The joint statement issued after the talks stressed Turkey’s commitment to seeing Sevastopol, Donetsk and Luhansk freed from occupation.

The statement openly referred to “the illegal annexation of Crimea by the Russian Federation” and expressed support for US-backed efforts by the “Crimean Platform” to resolve this problem.

Ankara also vowed to continue supporting Ukraine’s bid to join NATO.

Following Zelensky’s Istanbul visit, Lavrov called on all countries — although he went on to name Turkey only — to weigh the situation well and refrain from feeding what he referred to as “militaristic sentiments” in Ukraine.

Coinciding with this was a decision by Moscow to restrict the number of flights to Turkey, ostensibly due to the upsurge in Turkish COVID-19 cases.

Hakan Aksay, Turkey's leading expert on Russia, believes Moscow’s decision was a reaction to the results of the Erdogan-Zelensky talks in Istanbul, as well as Erdogan’s remarks regarding Crimea.

Turkish tour operators, who are relying heavily on tourism from Russia this summer, are recalling with concern the losses they incurred due to punitive sanctions by Moscow after Turkey downed a Russian fighter jet in Syria in 2015.

Erdogan was forced to apologize to Putin over that incident before economic and political ties improved.

“The best course for Turkey is to remain neutral in this dispute,” Aksay told the T24 news portal, underlining the vital importance Russia attaches to its conflict with Ukraine.

Turkey, however, has made its position known, and it is not a neutral one.

Dimitar Bechev, director at the European Policy Institute in Sofia, believes Ankara is leveraging its links to Ukraine in order to engage the United States.

“Rising tensions between Russia and Ukraine offer Turkey an opportunity to reinvigorate its ties with [the United States] and the rest of NATO,” Bechev argued in an article for Al Jazeera.

Another headache for Erdogan in ties with Russia is likely to be his ambitious and equally controversial Canal Istanbul project.

Moscow is closely following this pet project of Erdogan’s, which, if realized, would establish an alternative waterway running parallel to the Bosporus straits and linking the Black Sea with the Sea of Marmara and beyond.

Putin reportedly brought up the matter during a phone conversation he held with Erdogan April 9.

The Kremlin’s statement after the talks referred to the 1936 Montreux Convention, which regulates the passage of ships, especially warships, to the Black Sea. Russia is a signatory of the convention.

“In relation to Turkey’s Canal Istanbul project, the Russian side stressed the importance of maintaining the current regime in the Black Sea straits in order to guarantee regional stability and security, in line with the 1936 Montreux Convention,” the Kremlin said.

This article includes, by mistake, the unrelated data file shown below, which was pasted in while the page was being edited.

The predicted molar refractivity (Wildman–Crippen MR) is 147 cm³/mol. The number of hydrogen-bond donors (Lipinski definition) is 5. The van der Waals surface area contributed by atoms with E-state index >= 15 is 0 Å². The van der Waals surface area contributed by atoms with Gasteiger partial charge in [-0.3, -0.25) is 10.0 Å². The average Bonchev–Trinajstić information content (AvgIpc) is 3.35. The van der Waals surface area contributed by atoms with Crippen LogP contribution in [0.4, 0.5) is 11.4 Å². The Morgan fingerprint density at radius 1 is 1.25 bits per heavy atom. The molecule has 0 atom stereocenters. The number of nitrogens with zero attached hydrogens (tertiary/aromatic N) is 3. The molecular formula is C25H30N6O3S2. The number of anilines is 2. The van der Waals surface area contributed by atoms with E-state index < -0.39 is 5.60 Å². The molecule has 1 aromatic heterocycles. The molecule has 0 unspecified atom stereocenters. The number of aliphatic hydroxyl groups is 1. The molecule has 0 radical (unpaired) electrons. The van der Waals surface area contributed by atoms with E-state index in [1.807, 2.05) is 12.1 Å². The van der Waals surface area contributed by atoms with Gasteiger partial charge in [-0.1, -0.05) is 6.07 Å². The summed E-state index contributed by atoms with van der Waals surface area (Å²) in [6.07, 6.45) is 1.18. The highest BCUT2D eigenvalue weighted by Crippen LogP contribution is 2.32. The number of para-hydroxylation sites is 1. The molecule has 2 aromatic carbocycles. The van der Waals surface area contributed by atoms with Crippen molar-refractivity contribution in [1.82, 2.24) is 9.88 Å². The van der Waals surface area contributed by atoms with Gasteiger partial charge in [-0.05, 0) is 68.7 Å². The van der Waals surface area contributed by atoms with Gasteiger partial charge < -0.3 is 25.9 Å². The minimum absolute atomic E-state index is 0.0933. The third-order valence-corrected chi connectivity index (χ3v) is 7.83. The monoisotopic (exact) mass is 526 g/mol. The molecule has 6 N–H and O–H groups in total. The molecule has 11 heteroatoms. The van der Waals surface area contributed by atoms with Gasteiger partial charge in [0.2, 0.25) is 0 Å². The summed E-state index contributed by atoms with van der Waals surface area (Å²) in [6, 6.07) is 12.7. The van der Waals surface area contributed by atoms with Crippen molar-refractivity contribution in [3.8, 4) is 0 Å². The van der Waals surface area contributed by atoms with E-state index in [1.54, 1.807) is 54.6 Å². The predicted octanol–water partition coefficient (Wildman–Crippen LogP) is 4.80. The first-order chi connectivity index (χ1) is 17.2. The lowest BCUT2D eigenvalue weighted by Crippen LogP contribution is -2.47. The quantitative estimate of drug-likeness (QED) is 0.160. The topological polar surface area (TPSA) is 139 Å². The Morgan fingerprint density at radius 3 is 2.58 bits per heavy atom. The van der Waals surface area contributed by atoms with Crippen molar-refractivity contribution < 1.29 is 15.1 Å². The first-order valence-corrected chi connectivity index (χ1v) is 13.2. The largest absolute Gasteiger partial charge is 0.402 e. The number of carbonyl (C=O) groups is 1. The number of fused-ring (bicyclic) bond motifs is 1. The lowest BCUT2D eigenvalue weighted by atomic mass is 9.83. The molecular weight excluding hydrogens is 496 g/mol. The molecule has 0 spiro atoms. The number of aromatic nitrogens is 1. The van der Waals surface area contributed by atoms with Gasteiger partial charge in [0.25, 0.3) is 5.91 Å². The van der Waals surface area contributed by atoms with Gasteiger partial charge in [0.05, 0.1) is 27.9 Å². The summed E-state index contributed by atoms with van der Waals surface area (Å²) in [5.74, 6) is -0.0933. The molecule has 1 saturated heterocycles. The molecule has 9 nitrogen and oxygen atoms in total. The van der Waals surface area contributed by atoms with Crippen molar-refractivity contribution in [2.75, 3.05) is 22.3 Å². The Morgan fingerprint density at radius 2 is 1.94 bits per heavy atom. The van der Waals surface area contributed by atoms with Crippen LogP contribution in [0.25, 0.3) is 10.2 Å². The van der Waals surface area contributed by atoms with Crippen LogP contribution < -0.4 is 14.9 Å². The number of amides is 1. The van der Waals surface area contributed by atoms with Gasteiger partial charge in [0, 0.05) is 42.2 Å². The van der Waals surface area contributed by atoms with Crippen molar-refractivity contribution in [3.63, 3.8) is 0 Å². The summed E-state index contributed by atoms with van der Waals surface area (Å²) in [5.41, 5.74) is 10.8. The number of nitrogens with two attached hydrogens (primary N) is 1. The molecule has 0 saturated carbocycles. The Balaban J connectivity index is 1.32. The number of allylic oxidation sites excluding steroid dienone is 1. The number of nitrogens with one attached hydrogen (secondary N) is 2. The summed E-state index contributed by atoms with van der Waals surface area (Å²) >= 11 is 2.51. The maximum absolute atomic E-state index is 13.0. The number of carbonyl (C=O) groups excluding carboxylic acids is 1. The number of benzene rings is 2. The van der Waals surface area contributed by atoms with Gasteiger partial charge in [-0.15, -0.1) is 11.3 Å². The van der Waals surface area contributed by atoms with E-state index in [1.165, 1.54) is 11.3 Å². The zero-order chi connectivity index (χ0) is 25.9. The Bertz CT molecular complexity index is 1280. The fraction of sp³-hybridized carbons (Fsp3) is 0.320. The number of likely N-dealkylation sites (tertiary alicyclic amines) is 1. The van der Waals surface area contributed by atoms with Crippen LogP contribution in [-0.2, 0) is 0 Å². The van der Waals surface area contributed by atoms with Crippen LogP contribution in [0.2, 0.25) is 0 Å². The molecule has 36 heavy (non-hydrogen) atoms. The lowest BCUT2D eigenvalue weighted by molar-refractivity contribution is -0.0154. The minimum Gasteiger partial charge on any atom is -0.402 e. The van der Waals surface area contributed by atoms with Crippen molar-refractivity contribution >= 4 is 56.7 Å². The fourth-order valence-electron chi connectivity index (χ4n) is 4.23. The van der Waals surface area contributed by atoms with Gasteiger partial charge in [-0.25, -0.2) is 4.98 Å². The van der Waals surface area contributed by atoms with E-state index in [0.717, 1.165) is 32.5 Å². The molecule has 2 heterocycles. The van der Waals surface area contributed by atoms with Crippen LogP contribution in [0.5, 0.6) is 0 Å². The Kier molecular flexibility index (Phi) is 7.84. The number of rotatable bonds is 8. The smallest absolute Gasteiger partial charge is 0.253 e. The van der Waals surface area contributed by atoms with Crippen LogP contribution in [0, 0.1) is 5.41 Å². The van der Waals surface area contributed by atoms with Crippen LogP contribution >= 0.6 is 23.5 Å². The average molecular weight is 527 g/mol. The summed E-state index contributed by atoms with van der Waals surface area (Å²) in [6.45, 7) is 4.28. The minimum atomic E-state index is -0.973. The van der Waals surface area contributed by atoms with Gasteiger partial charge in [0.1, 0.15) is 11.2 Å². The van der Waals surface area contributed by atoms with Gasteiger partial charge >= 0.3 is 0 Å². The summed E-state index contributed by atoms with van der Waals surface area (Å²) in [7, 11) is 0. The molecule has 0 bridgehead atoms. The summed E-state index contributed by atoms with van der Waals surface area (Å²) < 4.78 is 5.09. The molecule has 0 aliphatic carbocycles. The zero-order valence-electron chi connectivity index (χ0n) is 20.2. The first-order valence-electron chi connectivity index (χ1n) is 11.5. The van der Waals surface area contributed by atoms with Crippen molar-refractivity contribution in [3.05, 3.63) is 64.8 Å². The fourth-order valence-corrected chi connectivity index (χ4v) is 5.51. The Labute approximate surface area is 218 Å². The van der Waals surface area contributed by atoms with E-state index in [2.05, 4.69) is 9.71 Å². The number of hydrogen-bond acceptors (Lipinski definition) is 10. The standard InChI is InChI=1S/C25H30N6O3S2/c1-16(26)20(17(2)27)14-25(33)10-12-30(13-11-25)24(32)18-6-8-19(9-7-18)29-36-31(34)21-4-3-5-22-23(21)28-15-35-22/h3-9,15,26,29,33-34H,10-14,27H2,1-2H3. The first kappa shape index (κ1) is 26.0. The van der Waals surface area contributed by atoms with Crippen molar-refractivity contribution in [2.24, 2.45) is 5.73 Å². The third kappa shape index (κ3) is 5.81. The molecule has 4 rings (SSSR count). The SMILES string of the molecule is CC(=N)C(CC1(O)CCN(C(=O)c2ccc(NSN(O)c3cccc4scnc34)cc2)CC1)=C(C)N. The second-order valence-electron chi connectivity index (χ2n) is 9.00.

The Kremlin’s statement appears to say that canal or no canal, the Montreux regime should apply to all passages into the Black Sea. This is at odds with Erdogan’s desire to have a national canal where passage is regulated exclusively by Turkey.

Moscow, in its turn, has also been ruffling feathers in Ankara over a number of issues of close concern to Turkey.

An example is the bombing missions Russian jets conduct in northern Syria against groups in Idlib province that are either supported by Turkey or have taken refuge in regions under Turkish military control.

Russia’s ambassador in Ankara, Alexei Yerkhov, was summoned to the Foreign Ministry on March 22 to be informed of Turkey’s displeasure over these attacks, which Turkey says also targets hospitals and civilians.

In many ways, the relative benefits to Turkey from cooperating with Russia in Syria have reached their limits.

Russia also continues to have close ties with the People's Protection Units in Syria, which is a source of annoyance for Ankara. Turkey says this group is a Kurdish terrorist organization that poses an existential threat to its security.

Ankara is wary of Moscow’s involvement in Libya too. Russia’s indirect support for the renegade Gen. Khalifa Hifter ultimately stymied Turkey’s political and military efforts to see the internationally recognized Government of National Accord gain control over the whole country.

Ongoing joint economic and military projects provide an incentive to Ankara and Moscow to keep their rivalry in check for now. Nevertheless, it is unclear how long this can be maintained given heightened sensitivities over regional conflicts where they back opposite sides.